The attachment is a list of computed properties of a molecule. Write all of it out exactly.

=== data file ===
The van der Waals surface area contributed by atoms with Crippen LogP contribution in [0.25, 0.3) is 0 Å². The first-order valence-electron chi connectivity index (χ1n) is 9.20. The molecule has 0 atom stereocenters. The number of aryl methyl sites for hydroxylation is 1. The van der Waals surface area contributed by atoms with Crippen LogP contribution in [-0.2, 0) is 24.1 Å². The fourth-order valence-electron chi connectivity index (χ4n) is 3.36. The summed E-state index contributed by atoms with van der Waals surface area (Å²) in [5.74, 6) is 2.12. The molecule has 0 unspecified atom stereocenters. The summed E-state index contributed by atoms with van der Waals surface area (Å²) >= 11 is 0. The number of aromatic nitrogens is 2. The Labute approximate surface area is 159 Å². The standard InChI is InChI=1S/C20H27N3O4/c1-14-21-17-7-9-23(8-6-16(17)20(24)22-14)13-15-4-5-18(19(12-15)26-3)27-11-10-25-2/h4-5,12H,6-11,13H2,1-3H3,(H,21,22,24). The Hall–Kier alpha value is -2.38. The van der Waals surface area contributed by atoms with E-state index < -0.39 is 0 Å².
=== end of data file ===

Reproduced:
The van der Waals surface area contributed by atoms with Crippen LogP contribution in [0.25, 0.3) is 0 Å². The first-order valence-electron chi connectivity index (χ1n) is 9.20. The molecule has 0 atom stereocenters. The number of aryl methyl sites for hydroxylation is 1. The van der Waals surface area contributed by atoms with Crippen LogP contribution in [-0.2, 0) is 24.1 Å². The fourth-order valence-electron chi connectivity index (χ4n) is 3.36. The summed E-state index contributed by atoms with van der Waals surface area (Å²) in [5.74, 6) is 2.12. The molecule has 0 unspecified atom stereocenters. The summed E-state index contributed by atoms with van der Waals surface area (Å²) >= 11 is 0. The number of aromatic nitrogens is 2. The Labute approximate surface area is 159 Å². The standard InChI is InChI=1S/C20H27N3O4/c1-14-21-17-7-9-23(8-6-16(17)20(24)22-14)13-15-4-5-18(19(12-15)26-3)27-11-10-25-2/h4-5,12H,6-11,13H2,1-3H3,(H,21,22,24). The Hall–Kier alpha value is -2.38. The van der Waals surface area contributed by atoms with E-state index < -0.39 is 0 Å².